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The Fearless Nature of Being:
The Legacy of Don Reitz

By Peter Held


Don Reitz
Ring Toss with Green, 2011
stoneware, colored slips,
wood-fired cone 13
photo: George Bouret

Life is not a dress rehearsal; you only have one shot at it.
Don Reitz, August 20, 2011

Don Reitz is a modern day folk legend and larger-than-life. Consider his cycles of life as a youthful and adventuresome Tom Sawyer, Bunyanesqe in early adulthood and currently sporting the sagely wisdom of a Mark Twain. He is a homespun storyteller with an insight that pours forth in a rapid flow, infecting and endearing him to all near. Challenged by illness stemming from advanced age, Don Reitz continues to pursue his artistic vision, making the necessary adaptations in producing new and exciting work, teaching workshops, firing wood kilns for six continuous days, all the while inspiring a new generation of ceramic practitioners.

Born one week after Black Tuesday, at the start of the 1929 Great Depression, Reitz was affected by the harsh economic realities during his childhood. Roosevelt’s New Deal sought to revitalize the nation’s economy through government programs and subsidies in this era, yet many Americans resisted assistance, determined to make it on their own through frugality, fortitude, and personal strength. These circumstances forever marked their psyches and honed their survival skills. Growing up during this difficult time in history, Reitz draws upon a wellspring of strength to make the most of any circumstance. Dyslexia and the disillusionment of academia, marital strife, and a near fatal accident made for, at times, a tumultuous life, but Reitz remains an eternal optimist, plowing through the fields of life with vim and vigor, undeterred by roadblocks. “I’m a warrior, not a foot soldier,” he said in a recent interview. Trained at Alfred University, the preeminent institution for advanced ceramic training, Reitz’s early work is marked by the design imperatives of the day; clean, simple pots with a solid grounding in technical knowledge and craftsmanship. Following the lead of his teachers Robert Turner and Val Cushing, and fellow Alfred alumni Karen Karnes, Ken Ferguson and David Shaner, Reitz’s formative utilitarian pieces are marked by simplicity, symmetry and prevailing European modernist influences. While all four artists shared similar training, each found their own voices early in their distinguished careers. Peter Voulkos too, was a life-long role model and colleague; they inspired each other with their boundless energy and penchant for disregarding prevailing orthodoxy in teaching and technique.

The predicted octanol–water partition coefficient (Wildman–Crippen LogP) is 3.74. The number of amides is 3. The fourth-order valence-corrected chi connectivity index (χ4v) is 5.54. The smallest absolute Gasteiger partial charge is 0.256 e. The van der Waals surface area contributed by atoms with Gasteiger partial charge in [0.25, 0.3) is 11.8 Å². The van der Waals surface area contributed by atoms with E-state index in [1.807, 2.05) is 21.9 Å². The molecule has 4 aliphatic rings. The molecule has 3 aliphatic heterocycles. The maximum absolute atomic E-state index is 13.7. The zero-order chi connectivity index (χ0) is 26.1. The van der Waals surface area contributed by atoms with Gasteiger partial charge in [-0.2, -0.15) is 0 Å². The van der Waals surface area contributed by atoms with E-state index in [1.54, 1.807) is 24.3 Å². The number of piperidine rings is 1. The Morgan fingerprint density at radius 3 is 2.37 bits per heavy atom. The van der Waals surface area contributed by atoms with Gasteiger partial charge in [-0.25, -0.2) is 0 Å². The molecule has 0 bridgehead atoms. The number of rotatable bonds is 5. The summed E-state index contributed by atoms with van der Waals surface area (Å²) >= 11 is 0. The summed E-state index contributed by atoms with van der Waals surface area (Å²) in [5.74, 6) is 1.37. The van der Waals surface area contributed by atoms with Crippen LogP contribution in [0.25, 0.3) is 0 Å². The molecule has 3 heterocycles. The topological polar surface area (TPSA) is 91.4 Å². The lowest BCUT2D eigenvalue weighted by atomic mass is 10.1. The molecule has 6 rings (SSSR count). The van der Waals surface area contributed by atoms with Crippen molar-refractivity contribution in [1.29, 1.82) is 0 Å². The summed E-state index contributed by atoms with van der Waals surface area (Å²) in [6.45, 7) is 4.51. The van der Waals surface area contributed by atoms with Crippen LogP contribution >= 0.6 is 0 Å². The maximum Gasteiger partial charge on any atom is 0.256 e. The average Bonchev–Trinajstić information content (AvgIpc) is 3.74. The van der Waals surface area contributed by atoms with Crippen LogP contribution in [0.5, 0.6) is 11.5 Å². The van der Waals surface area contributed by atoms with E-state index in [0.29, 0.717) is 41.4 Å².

photo: Dan Swadener, courtesy
of ASU Art Museum


At Alfred Reitz began experimenting with salt-glaze, a technique largely neglected by the post World War II ceramic studio movement. Readily embracing this firing technique, Reitz quickly realized that it allowed the clay to keep its natural character, and its malleability did not obscure the creator’s hand. In a decade’s time, he was dubbed “Mr. Salt” by his peers, a moniker formally attributed to his longtime friend Rudy Autio. Baroque pots with ornamental embellishments from this era of Reitz’s career are iconic within the field.